Index to Chiropractic Literature
Index to Chiropractic Literature
My ICL     Sign In
Sunday, July 21, 2019
Index to Chiropractic LiteratureIndex to Chiropractic LiteratureIndex to Chiropractic Literature
Share:

ICL Home


For best results switch to Advanced Search.
Article Detail
Return to Search Results
ID 15815
Title Uneventful upper cervical manipulation in the presence of a damaged vertebral artery [case report]
URL http://www.ncbi.nlm.nih.gov/entrez/query.fcgi?cmd=Retrieve&db=pubmed&dopt=Abstract&list_uids=12214189
Journal J Manipulative Physiol Ther. 2002 Sep;25(7):472-483
Author(s)
Subject(s)
Peer Review Yes
Publication Type Case Report
Abstract/Notes OBJECTIVE: To discuss a case in which a patient with a previously injured vertebral artery underwent manipulation in the upper cervical spine without alteration of her symptom pattern. The literature concerning the relative safety of specific upper cervical manipulative techniques is reviewed.

CLINICAL FEATURES: A 42-year-old woman had a 3-week history of unilateral suboccipital pain that she related to a sudden twisting of her head and neck that occurred while she was putting sheets of drywall on top of her car. Subsequent examination by a neurologist 2 weeks later was unremarkable, and a tension-type headache was diagnosed. Approximately 10 days later (3 weeks after injury), a single high-velocity upper-cervical manipulation (incorporating slight rotation and full lateral flexion) was performed with no change in her symptom pattern. Two weeks after that, the patient had development of a lateral medullary syndrome (also known as Wallenberg syndrome) after she briefly extended and rotated her upper cervical spine while painting a ceiling.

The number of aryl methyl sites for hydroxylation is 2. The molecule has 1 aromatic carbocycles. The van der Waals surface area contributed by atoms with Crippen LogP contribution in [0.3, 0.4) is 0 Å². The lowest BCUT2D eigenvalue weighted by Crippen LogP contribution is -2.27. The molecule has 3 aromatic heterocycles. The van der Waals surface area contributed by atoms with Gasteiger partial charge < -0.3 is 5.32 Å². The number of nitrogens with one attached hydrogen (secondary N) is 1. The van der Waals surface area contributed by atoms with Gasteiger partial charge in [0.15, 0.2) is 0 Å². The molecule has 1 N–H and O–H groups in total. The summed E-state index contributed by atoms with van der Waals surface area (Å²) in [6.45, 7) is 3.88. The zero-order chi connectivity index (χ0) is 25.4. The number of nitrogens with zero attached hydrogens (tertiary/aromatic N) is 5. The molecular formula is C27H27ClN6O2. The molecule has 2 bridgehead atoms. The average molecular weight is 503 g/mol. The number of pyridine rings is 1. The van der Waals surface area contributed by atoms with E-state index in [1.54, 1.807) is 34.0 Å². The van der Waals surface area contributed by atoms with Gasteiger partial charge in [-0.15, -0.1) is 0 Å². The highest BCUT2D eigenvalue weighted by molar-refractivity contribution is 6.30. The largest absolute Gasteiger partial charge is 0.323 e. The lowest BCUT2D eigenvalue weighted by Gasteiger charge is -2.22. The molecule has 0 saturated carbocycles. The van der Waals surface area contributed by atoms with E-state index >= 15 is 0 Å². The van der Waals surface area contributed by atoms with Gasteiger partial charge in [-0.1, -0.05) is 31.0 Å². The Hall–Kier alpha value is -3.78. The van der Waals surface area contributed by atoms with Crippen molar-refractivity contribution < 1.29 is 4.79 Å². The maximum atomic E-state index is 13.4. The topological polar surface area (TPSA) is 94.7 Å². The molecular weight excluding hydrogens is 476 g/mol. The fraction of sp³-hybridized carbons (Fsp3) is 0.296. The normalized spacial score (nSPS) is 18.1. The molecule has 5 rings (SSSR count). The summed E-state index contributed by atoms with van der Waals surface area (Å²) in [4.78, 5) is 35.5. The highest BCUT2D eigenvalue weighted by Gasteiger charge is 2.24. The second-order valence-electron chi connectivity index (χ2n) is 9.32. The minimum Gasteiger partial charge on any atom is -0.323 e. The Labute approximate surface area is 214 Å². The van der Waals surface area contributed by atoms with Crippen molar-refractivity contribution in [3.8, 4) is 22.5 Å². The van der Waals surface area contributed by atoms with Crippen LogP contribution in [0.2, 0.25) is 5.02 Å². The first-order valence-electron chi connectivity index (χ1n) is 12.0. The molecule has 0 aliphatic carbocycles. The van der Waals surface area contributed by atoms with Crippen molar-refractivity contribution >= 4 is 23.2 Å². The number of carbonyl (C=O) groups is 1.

INTERVENTION AND OUTCOME: The patient was treated with anticoagulant therapy, and the lateral medullary infarct healed without incident. The spinocerebellar and subtle motor symptoms also resolved, but the ipsilateral suboccipital headache and the loss of temperature sensation associated with the spinothalamic tract lesion were still present 9 months later.

CONCLUSION: This case report demonstrates that vigorous manipulation of the upper cervical spine is possible without injuring an already damaged vertebral artery. It is suggested that the line of drive used during the single manipulation, almost pure lateral flexion with slight rotation, was responsible for the apparent innocuous response. Guidelines for the evaluation and management of vertebral artery dissection are reviewed. Because it is currently impossible to identify patients at risk of having a dissected vertebral artery with standard in-office examination procedures, rotational manipulation of the upper cervical spine should be abandoned by all practitioners, and schools should remove such techniques from their curriculums.

Click on the above link for the PubMed record for this article; full text by subscription.

      Text (Citation) Tagged (Export) Excel
 
Email To
Subject
 Message
Format
HTML Text     Excel



Search Tips
  • Enclose phrases in "quotation marks".  Examples: "low back pain", "evidence-based"
  • Retrieve all forms of a word with an asterisk*, also called a wildcard or truncation.  Example: chiropract* retrieves chiropractic, chiropractor, chiropractors
  • Register an account in My ICL to save search histories (My Searches) and collections of records (My Collections)
Advanced Search Tips